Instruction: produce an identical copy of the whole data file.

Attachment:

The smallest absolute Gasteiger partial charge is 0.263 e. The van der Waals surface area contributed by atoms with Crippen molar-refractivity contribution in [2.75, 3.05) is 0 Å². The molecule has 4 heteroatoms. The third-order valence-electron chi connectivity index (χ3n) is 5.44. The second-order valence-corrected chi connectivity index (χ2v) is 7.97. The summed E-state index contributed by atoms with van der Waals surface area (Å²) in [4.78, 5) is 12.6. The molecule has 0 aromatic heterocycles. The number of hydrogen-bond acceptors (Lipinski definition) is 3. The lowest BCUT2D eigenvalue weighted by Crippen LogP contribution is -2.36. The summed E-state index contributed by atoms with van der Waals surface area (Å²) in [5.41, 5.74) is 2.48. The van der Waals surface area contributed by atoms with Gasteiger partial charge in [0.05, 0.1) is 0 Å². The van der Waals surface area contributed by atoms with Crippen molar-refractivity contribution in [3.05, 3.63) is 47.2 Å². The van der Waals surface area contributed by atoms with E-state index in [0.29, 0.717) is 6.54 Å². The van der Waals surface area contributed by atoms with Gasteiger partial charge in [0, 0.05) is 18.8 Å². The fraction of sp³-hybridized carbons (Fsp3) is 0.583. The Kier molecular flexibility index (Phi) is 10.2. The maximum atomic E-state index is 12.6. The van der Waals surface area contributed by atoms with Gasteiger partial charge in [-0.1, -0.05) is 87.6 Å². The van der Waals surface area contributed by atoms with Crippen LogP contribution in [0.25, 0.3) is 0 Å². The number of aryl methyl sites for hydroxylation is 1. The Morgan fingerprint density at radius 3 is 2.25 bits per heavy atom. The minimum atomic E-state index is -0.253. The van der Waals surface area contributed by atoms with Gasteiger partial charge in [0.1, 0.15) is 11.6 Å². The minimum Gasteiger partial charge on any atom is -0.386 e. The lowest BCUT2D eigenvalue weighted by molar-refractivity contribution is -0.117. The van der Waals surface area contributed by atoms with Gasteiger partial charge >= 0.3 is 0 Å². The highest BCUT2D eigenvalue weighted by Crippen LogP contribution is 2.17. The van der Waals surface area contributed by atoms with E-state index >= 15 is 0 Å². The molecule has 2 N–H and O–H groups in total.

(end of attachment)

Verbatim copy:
The smallest absolute Gasteiger partial charge is 0.263 e. The van der Waals surface area contributed by atoms with Crippen molar-refractivity contribution in [2.75, 3.05) is 0 Å². The molecule has 4 heteroatoms. The third-order valence-electron chi connectivity index (χ3n) is 5.44. The second-order valence-corrected chi connectivity index (χ2v) is 7.97. The summed E-state index contributed by atoms with van der Waals surface area (Å²) in [4.78, 5) is 12.6. The molecule has 0 aromatic heterocycles. The number of hydrogen-bond acceptors (Lipinski definition) is 3. The lowest BCUT2D eigenvalue weighted by Crippen LogP contribution is -2.36. The summed E-state index contributed by atoms with van der Waals surface area (Å²) in [5.41, 5.74) is 2.48. The van der Waals surface area contributed by atoms with Gasteiger partial charge in [0.05, 0.1) is 0 Å². The van der Waals surface area contributed by atoms with Crippen molar-refractivity contribution in [3.05, 3.63) is 47.2 Å². The van der Waals surface area contributed by atoms with E-state index in [0.29, 0.717) is 6.54 Å². The van der Waals surface area contributed by atoms with Gasteiger partial charge in [0, 0.05) is 18.8 Å². The fraction of sp³-hybridized carbons (Fsp3) is 0.583. The Kier molecular flexibility index (Phi) is 10.2. The maximum atomic E-state index is 12.6. The van der Waals surface area contributed by atoms with Gasteiger partial charge in [-0.1, -0.05) is 87.6 Å². The van der Waals surface area contributed by atoms with Crippen LogP contribution in [0.25, 0.3) is 0 Å². The number of aryl methyl sites for hydroxylation is 1. The Morgan fingerprint density at radius 3 is 2.25 bits per heavy atom. The minimum atomic E-state index is -0.253. The van der Waals surface area contributed by atoms with Gasteiger partial charge in [0.1, 0.15) is 11.6 Å². The minimum Gasteiger partial charge on any atom is -0.386 e. The lowest BCUT2D eigenvalue weighted by molar-refractivity contribution is -0.117. The van der Waals surface area contributed by atoms with Gasteiger partial charge >= 0.3 is 0 Å². The highest BCUT2D eigenvalue weighted by Crippen LogP contribution is 2.17. The van der Waals surface area contributed by atoms with E-state index >= 15 is 0 Å². The molecule has 2 N–H and O–H groups in total.